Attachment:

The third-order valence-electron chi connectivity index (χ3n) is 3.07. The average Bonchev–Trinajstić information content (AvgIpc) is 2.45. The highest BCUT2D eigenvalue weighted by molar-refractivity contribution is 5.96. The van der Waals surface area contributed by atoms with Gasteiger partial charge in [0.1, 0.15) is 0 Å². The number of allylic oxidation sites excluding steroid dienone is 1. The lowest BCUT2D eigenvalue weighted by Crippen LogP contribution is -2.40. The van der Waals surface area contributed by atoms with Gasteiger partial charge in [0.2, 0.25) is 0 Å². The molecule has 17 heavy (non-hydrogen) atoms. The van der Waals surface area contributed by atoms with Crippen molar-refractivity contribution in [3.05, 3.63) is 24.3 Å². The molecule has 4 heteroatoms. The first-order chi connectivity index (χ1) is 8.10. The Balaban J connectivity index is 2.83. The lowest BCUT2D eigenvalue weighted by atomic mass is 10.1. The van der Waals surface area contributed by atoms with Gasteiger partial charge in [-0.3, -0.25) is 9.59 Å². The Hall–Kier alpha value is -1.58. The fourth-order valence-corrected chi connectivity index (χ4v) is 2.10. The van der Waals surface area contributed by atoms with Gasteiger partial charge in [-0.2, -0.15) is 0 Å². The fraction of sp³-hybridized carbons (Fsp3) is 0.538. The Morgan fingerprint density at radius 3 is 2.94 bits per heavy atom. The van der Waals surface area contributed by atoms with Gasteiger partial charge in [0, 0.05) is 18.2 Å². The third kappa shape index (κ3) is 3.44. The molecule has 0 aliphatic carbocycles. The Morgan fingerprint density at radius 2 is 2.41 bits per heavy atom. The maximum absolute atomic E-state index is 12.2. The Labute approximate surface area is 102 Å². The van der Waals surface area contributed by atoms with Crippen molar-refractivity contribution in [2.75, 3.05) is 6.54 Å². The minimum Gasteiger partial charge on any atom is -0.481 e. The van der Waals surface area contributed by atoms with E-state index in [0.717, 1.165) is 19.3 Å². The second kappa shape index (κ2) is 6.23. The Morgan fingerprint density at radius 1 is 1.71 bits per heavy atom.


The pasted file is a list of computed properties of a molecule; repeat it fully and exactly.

The third-order valence-electron chi connectivity index (χ3n) is 3.07. The average Bonchev–Trinajstić information content (AvgIpc) is 2.45. The highest BCUT2D eigenvalue weighted by molar-refractivity contribution is 5.96. The van der Waals surface area contributed by atoms with Gasteiger partial charge in [0.1, 0.15) is 0 Å². The number of allylic oxidation sites excluding steroid dienone is 1. The lowest BCUT2D eigenvalue weighted by Crippen LogP contribution is -2.40. The van der Waals surface area contributed by atoms with Gasteiger partial charge in [0.2, 0.25) is 0 Å². The molecule has 17 heavy (non-hydrogen) atoms. The van der Waals surface area contributed by atoms with Crippen molar-refractivity contribution in [3.05, 3.63) is 24.3 Å². The molecule has 4 heteroatoms. The first-order chi connectivity index (χ1) is 8.10. The Balaban J connectivity index is 2.83. The lowest BCUT2D eigenvalue weighted by atomic mass is 10.1. The van der Waals surface area contributed by atoms with Gasteiger partial charge in [-0.3, -0.25) is 9.59 Å². The Hall–Kier alpha value is -1.58. The fourth-order valence-corrected chi connectivity index (χ4v) is 2.10. The van der Waals surface area contributed by atoms with Gasteiger partial charge in [-0.2, -0.15) is 0 Å². The fraction of sp³-hybridized carbons (Fsp3) is 0.538. The Morgan fingerprint density at radius 3 is 2.94 bits per heavy atom. The van der Waals surface area contributed by atoms with Gasteiger partial charge in [0, 0.05) is 18.2 Å². The third kappa shape index (κ3) is 3.44. The molecule has 0 aliphatic carbocycles. The Morgan fingerprint density at radius 2 is 2.41 bits per heavy atom. The maximum absolute atomic E-state index is 12.2. The Labute approximate surface area is 102 Å². The van der Waals surface area contributed by atoms with Crippen molar-refractivity contribution in [2.75, 3.05) is 6.54 Å². The minimum Gasteiger partial charge on any atom is -0.481 e. The van der Waals surface area contributed by atoms with E-state index in [0.717, 1.165) is 19.3 Å². The second kappa shape index (κ2) is 6.23. The Morgan fingerprint density at radius 1 is 1.71 bits per heavy atom.